My 3-Year-Old Called Me a Jerk & She Was Right

"You're a jerk!" my (usually) sweet little girl exclaimed.

It took me by surprise. I struggled not to let my anger and hurt show as I explained it wasn't nice to call someone that because it hurts their feelings. I'm not even sure she knew what a jerk was by definition. Yet she was totally calling me out -- unintentionally.

See, this interesting thing happens when my daughter exerts more independence. She tries out different words, gestures, and ways to treat people. Testing, experimenting, pushing limits.

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And sometimes she's a miniature version of me. Unfortunately, she doesn't always reflect the best parts of me. In fact, she's a little too good at copying my less desirable behavior

However, I've noticed that sometimes I take her normal 3-year-old behaviors personally. Like her overuse of the word "stupid." Or when she incessantly annoys her brother. When I'm stressed out, tired, or frustrated, it's even easier to take her crazy kid antics as a personal attack on my very being.

That's when anger rises up faster than I can say, "Knock it off!"

That's when I give short, terse responses in my not-so-happy voice.

That's when I'm a jerk.

When my daughter called me a jerk as we walked home from the park, it stung. Moments before we were joking around, though she wasn't happy about leaving the park.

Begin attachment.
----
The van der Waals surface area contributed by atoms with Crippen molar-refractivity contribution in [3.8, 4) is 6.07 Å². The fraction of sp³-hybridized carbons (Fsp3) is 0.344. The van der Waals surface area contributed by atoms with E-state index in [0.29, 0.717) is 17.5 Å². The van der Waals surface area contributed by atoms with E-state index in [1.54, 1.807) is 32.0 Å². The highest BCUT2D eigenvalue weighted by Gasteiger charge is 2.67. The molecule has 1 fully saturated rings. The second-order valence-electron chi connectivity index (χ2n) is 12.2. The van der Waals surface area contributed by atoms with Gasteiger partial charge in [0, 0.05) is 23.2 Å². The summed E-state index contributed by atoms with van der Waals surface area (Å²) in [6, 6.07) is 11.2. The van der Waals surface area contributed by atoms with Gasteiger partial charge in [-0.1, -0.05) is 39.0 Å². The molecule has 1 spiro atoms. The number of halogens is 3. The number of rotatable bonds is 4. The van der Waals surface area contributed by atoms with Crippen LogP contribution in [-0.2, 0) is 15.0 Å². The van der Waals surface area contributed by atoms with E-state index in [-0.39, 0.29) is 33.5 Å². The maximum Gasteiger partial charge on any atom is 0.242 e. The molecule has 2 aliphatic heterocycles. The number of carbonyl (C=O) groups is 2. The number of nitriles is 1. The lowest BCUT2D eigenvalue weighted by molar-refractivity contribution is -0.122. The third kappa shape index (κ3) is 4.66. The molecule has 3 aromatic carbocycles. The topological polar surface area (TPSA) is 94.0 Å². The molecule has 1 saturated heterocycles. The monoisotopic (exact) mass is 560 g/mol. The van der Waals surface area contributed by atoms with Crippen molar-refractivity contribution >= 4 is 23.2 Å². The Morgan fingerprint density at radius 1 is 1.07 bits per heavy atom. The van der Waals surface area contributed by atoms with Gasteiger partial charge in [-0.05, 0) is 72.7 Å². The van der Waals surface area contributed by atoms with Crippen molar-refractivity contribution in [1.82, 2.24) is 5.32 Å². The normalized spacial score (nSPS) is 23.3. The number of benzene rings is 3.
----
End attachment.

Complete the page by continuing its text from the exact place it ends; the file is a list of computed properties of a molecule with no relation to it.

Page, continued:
"Honey, do you know what a jerk is?"

She shrugs with a look that tells me she knows it's a new secret naughty word that mom doesn't want her to say.

"A jerk is someone who isn't very nice to other people, but it's not nice to call people names. It hurts my feelings when you call me a jerk."

It hurt because while it wasn't true in that instant, it was true on other occasions. Sometimes I am a jerk to my kids, yet I expect them not to be jerks to myself, each other, or anyone else. Some parenting challenges are less about my kids' behaviors and more about my own.

"I'm sorry, Mama."

I'm sorry too, sweet pea. Not only for being a jerk sometimes, but for realizing where you learned that word. 

 

Image via Darcy Zalewski

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